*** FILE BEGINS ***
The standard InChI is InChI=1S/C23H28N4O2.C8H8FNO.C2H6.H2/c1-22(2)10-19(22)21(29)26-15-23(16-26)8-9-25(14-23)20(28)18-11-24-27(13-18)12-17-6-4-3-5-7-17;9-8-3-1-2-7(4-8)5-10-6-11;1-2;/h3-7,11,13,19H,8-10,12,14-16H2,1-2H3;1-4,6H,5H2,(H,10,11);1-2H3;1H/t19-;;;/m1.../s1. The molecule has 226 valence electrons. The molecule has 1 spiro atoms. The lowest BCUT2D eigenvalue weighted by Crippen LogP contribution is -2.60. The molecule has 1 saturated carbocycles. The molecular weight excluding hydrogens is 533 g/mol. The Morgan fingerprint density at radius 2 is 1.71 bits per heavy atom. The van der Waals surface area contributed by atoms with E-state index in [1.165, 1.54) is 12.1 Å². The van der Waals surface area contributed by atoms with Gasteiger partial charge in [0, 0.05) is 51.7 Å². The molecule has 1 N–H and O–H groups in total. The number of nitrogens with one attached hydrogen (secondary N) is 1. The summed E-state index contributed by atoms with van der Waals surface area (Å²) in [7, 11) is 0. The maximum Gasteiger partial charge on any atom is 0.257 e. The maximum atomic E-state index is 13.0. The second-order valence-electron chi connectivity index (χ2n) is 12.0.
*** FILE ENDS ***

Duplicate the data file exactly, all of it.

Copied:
The standard InChI is InChI=1S/C23H28N4O2.C8H8FNO.C2H6.H2/c1-22(2)10-19(22)21(29)26-15-23(16-26)8-9-25(14-23)20(28)18-11-24-27(13-18)12-17-6-4-3-5-7-17;9-8-3-1-2-7(4-8)5-10-6-11;1-2;/h3-7,11,13,19H,8-10,12,14-16H2,1-2H3;1-4,6H,5H2,(H,10,11);1-2H3;1H/t19-;;;/m1.../s1. The molecule has 226 valence electrons. The molecule has 1 spiro atoms. The lowest BCUT2D eigenvalue weighted by Crippen LogP contribution is -2.60. The molecule has 1 saturated carbocycles. The molecular weight excluding hydrogens is 533 g/mol. The Morgan fingerprint density at radius 2 is 1.71 bits per heavy atom. The van der Waals surface area contributed by atoms with E-state index in [1.165, 1.54) is 12.1 Å². The van der Waals surface area contributed by atoms with Gasteiger partial charge in [0, 0.05) is 51.7 Å². The molecule has 1 N–H and O–H groups in total. The number of nitrogens with one attached hydrogen (secondary N) is 1. The summed E-state index contributed by atoms with van der Waals surface area (Å²) in [7, 11) is 0. The maximum Gasteiger partial charge on any atom is 0.257 e. The maximum atomic E-state index is 13.0. The second-order valence-electron chi connectivity index (χ2n) is 12.0.